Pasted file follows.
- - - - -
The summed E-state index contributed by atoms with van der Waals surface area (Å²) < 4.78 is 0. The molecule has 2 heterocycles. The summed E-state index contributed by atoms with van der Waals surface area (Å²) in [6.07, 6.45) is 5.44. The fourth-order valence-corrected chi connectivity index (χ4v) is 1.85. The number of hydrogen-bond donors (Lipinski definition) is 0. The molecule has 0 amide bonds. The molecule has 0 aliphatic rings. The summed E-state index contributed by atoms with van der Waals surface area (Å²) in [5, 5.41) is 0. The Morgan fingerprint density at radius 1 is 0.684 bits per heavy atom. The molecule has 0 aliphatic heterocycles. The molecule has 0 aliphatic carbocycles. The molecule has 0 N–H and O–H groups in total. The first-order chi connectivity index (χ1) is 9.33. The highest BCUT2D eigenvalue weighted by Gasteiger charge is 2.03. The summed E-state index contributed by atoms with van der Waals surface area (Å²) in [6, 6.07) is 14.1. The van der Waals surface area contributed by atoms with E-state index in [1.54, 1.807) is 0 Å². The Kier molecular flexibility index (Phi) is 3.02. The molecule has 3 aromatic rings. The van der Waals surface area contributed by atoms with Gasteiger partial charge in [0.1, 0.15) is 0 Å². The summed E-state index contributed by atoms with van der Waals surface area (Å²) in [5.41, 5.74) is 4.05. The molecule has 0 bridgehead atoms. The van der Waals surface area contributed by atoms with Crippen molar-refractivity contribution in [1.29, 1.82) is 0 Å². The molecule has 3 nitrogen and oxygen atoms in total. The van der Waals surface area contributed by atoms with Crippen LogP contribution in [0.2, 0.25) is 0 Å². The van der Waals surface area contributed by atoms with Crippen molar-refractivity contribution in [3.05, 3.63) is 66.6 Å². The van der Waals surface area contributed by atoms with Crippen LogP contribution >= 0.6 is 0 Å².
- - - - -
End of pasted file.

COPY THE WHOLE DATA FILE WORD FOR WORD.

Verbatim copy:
The summed E-state index contributed by atoms with van der Waals surface area (Å²) < 4.78 is 0. The molecule has 2 heterocycles. The summed E-state index contributed by atoms with van der Waals surface area (Å²) in [6.07, 6.45) is 5.44. The fourth-order valence-corrected chi connectivity index (χ4v) is 1.85. The number of hydrogen-bond donors (Lipinski definition) is 0. The molecule has 0 amide bonds. The molecule has 0 aliphatic rings. The summed E-state index contributed by atoms with van der Waals surface area (Å²) in [5, 5.41) is 0. The Morgan fingerprint density at radius 1 is 0.684 bits per heavy atom. The molecule has 0 aliphatic heterocycles. The molecule has 0 aliphatic carbocycles. The molecule has 0 N–H and O–H groups in total. The first-order chi connectivity index (χ1) is 9.33. The highest BCUT2D eigenvalue weighted by Gasteiger charge is 2.03. The summed E-state index contributed by atoms with van der Waals surface area (Å²) in [6, 6.07) is 14.1. The van der Waals surface area contributed by atoms with E-state index in [1.54, 1.807) is 0 Å². The Kier molecular flexibility index (Phi) is 3.02. The molecule has 3 aromatic rings. The van der Waals surface area contributed by atoms with Gasteiger partial charge in [0.1, 0.15) is 0 Å². The summed E-state index contributed by atoms with van der Waals surface area (Å²) in [5.41, 5.74) is 4.05. The molecule has 0 bridgehead atoms. The van der Waals surface area contributed by atoms with Crippen molar-refractivity contribution in [1.29, 1.82) is 0 Å². The molecule has 3 nitrogen and oxygen atoms in total. The van der Waals surface area contributed by atoms with Crippen LogP contribution in [0.2, 0.25) is 0 Å². The van der Waals surface area contributed by atoms with Crippen molar-refractivity contribution in [3.05, 3.63) is 66.6 Å². The van der Waals surface area contributed by atoms with Crippen LogP contribution >= 0.6 is 0 Å².